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International Handbook on Public–Private Partnerships

International Handbook on Public–Private Partnerships

Elgar original reference

Edited by Graeme A. Hodge, Carsten Greve and Anthony E. Boardman

In this timely Handbook, leading scholars from around the world explore the challenges presented by infrastructure PPPs, and contemplate what lies ahead as governments balance the need to provide innovative new infrastructure against the requirement for good public governance. This Handbook builds on a range of exciting theoretical lenses that span several disciplinary boundaries. It presents innovative insights and informed perspectives from an international base of empirical evidence.

Chapter 15: Empirical PPP Experiences in Europe: National Variations of a Global Concept

Gerhard Hammerschmid and Tamyko Ysa

Subjects: economics and finance, public sector economics, politics and public policy, public policy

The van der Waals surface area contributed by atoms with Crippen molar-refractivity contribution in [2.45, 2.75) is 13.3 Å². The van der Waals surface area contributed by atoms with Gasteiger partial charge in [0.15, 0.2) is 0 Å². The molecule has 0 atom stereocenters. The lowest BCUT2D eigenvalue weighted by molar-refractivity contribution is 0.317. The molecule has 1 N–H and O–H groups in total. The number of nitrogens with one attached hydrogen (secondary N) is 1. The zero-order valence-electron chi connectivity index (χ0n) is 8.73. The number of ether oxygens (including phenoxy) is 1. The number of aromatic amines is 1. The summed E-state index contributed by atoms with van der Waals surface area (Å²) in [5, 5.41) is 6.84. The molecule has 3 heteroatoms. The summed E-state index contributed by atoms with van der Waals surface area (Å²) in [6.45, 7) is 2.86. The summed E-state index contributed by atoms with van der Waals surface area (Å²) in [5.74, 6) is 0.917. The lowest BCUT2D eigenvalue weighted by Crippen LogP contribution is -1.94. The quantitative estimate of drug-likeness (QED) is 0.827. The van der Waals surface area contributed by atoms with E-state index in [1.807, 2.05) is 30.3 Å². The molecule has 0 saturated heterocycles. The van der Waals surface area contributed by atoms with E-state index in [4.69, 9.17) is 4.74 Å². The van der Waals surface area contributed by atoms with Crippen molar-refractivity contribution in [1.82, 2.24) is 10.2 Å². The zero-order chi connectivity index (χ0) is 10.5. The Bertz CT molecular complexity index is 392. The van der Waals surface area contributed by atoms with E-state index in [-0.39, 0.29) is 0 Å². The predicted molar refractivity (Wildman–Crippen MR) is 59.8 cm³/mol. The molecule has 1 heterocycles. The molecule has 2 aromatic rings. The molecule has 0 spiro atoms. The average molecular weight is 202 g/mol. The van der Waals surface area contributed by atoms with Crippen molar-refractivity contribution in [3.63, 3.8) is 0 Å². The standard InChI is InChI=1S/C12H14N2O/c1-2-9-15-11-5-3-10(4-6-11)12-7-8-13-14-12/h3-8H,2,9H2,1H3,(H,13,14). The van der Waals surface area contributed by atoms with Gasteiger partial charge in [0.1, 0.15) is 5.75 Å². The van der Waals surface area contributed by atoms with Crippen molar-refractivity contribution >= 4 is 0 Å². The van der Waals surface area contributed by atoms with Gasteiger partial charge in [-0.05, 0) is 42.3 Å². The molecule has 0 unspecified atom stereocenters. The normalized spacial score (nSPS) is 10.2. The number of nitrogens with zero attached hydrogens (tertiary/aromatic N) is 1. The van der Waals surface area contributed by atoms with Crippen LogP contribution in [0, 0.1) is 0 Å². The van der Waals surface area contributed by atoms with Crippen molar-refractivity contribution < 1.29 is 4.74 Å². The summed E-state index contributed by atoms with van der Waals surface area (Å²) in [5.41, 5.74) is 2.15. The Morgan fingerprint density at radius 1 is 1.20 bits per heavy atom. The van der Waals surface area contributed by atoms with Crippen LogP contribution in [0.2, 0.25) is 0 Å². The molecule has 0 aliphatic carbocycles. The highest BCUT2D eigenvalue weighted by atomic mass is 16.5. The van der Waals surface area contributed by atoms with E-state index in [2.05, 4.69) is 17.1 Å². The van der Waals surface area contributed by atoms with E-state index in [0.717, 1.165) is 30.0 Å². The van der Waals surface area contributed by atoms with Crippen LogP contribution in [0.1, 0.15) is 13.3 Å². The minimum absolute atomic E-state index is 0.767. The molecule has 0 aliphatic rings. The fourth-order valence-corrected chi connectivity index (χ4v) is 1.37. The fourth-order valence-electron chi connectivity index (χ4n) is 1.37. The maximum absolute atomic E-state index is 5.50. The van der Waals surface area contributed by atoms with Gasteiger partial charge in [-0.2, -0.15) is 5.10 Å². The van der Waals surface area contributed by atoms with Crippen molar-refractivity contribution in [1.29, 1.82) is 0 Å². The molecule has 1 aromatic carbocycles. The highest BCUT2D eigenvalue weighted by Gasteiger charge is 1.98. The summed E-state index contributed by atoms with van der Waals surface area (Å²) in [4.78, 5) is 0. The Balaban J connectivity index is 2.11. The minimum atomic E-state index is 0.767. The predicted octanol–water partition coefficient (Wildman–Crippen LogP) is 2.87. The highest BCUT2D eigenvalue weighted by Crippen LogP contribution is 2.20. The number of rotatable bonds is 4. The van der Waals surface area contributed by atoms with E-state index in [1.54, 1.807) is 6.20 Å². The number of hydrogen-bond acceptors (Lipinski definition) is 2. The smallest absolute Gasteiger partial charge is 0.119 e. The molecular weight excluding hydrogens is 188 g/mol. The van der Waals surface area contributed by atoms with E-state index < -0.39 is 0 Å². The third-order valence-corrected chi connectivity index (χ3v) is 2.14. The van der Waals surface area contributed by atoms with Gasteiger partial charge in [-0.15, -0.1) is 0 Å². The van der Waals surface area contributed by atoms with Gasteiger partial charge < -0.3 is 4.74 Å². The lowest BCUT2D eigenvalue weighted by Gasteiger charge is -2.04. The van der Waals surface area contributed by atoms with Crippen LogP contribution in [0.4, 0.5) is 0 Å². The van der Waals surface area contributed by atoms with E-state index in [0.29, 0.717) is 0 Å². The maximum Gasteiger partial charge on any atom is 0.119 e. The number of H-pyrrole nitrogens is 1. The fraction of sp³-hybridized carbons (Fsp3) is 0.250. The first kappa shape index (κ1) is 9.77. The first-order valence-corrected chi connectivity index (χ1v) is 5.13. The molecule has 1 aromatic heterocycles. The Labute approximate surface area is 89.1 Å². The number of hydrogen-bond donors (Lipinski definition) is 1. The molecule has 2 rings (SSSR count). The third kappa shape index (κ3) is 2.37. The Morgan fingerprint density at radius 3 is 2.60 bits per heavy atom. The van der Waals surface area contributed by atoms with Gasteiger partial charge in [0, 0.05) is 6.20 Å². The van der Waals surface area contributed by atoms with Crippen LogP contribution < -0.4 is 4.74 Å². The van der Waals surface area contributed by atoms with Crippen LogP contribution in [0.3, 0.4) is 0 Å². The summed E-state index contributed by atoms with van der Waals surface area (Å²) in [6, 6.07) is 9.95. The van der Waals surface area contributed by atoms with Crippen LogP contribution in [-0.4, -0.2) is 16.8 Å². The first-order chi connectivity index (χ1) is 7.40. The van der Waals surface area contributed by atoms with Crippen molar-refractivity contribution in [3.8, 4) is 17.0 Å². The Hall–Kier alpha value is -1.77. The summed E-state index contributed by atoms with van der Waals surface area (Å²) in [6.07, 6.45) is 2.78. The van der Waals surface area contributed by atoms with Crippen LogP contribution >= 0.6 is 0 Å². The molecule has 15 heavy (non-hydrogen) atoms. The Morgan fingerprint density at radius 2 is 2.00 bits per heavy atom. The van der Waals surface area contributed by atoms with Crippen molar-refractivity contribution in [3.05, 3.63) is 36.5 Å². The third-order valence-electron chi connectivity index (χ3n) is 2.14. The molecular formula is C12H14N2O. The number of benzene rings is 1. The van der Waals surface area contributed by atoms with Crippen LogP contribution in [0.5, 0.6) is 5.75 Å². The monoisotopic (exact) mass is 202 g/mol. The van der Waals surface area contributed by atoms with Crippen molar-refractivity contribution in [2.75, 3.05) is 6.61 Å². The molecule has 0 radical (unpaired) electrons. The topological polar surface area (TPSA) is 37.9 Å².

Gerhard Hammerschmid and Tamyko Ysa Global diffusion of an Anglo-Saxon concept The idea of public–private partnership (PPP) as a model for public procurement and financing public investments arrived on a wave of public management modernization issues in the early 1990s in Europe and was first implemented on a broader basis in the UK under the Private Finance Initiative (PFI). A European Investment Bank (2007) report clearly shows that the UK is still a forerunner in terms of both number of PPP projects and volume. Out of a cumulative value of €194.7 billion that has been signed up until the end of 2006, the UK accounts for 57.7 per cent. However, it is also clear that the UK market is maturing (e.g. Ysa, 2007), whereas the rest of the European PPP market is growing. International organizations such as the World Bank, the OECD and the International Monetary Fund, together with multinational professional companies (e.g. PwC, 2005; Deloitte, 2006a, 2006b; DLA Piper, 2007; Ernst & Young, 2008), played an important role in the international diffusion of PPPs both as promoters and as knowledge carriers. Within Europe especially, the European Commission has given a strong impetus in a similar form when launching a Green Paper on PPPs in 2004 (European Commission, 2004). PPPs have raised high expectations among scholars, governments and practitioners in Europe alike. They are seen as ‘a new generation of management reforms’ (Pollitt, 2003, p. 53) and have found their way into many government programmes throughout Europe. The German federal...

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